If you've recently adopted a new cat or kitten, you may be wondering when the right time is to have your feline friend fixed. Here, our Apple Valley vets explain why having your cat neutered or spayed is beneficial for both you pet and your community.
Should you get your cat fixed?
Animal shelters across the United States are filled with homeless kittens and adult cats. According to one estimate from the ASPCA (American Society for the Prevention of Cruelty to Animals), about 3.2 million cats enter the U.S. shelter system every year.
Not only will getting your new kitten fixed help to significantly reduce the number of homeless cats in your area, it can also reduce your cat's risk of disease, and help to curb many undesirable cat behaviors.
When should you get your cat fixed?
Neutering and spaying your cat at four months, before they reach their sexual maturity, generally offers the best protection against a wide variety of health risks. That being said, adult cats can also undergo these procedures. If your aren't sure about when to have your feline companion fixed, ask your vet. They will be more than happy to help you to decide on when to have your pet neutered or spayed.
How are spaying and neutering different?
When we talk about getting a cat 'fixed' what does that actually mean?
Spaying is what it's called when you fix a female cat. Spaying is the surgical removal of your cat's ovaries and uterus, or sometimes just their ovaries, to ensure that you cat cannot have kittens.
Male cats are neutered or castrated when we get them fixed. This means that the vet surgically removes the cat's testes so that your cat is no longer able to father kittens.
Benefits of Spaying Your Female Cat
Controlling the number of unwanted cats in your area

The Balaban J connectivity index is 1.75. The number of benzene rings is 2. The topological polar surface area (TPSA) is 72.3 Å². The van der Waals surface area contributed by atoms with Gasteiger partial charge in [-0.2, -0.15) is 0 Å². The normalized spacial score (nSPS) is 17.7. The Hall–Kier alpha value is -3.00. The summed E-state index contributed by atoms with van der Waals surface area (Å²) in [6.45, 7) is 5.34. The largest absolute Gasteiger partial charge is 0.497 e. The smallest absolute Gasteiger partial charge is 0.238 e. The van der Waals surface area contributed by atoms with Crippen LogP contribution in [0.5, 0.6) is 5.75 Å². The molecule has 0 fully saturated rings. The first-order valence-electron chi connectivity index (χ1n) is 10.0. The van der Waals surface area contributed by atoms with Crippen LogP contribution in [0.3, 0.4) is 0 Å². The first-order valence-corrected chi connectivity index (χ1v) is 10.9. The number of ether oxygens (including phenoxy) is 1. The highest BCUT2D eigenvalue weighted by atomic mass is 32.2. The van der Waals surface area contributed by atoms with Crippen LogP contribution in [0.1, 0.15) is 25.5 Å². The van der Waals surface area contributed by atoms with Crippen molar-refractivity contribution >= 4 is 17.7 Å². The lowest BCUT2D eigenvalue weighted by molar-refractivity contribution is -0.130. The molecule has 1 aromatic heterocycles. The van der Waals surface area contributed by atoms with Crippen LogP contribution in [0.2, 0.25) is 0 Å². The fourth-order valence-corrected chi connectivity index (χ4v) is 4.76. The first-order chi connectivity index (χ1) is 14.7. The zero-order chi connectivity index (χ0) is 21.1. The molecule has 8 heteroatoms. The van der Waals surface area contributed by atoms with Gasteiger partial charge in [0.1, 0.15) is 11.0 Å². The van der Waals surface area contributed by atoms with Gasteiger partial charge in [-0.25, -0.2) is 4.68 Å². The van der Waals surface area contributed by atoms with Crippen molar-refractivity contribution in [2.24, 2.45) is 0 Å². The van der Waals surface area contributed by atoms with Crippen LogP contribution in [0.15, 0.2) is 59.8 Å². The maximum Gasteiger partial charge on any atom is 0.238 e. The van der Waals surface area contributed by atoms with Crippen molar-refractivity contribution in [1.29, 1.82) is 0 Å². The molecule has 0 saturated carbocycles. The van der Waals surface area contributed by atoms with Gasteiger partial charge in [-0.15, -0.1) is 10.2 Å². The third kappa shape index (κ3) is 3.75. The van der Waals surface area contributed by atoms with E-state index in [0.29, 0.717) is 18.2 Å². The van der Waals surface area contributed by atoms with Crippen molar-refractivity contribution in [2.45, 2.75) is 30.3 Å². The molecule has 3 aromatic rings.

Your adorable new kitten may be able to have kittens or their own before they are 6 months old. On top of that, a female cat can have up to four litters a year, with each litter being made of as many as 10 kittens! This means your cat could have up to 40 kittens per year!
Reduce your cat's risk of disease
Getting your kitten spayed before her first heat cycle can help to reduce the risk of your cat developing breast cancer later in her life, as well as eliminate the chance of her developing pyometra (a possibly fatal womb infection).
Protect wildlife in your neighborhood
In the USA it is estimated that cats kill between 1.4 billion and 3.7 billion birds annually. By reducing the population of homeless cats, you are also helping to protect birds and other small animals.
Deter unwanted behaviors
Spaying your female cat can help to keep male cats out of your backyard. When female cats are unspayed, they attract the attention of neighborhood male cats. Unneutered male cats hanging around your house and garden can be problematic since these males have a tendency to spray, fight and howl.
Benefits of Neutering Your Male Cat
Reduced numbers of unwanted kittens
Even just one unneutered male can make many female cats pregnant. Having your male cat neutered early can help play a significant role in reducing the number of homeless cats in your area.
Reduced risk of many common health issues
Neutering can help to reduce cat aggression and may mean your pet receives fewer injuries as a result of cat fights. It also means a smaller likelihood of your cat contracting FIV (feline immunodeficiency virus) and FeLV (Feline leukemia virus). Neutering also curbs your pet's desire to roam, reducing his risk of being struck by a vehicle.
Helps to reduce the incidence of spraying
Typically, unneutered male cats will spray urine inside the home more often than neutered males, and often try to get outside more. Having your male kitten neutered while he's young can help to prevent spraying and other territorial and mating behaviors from starting.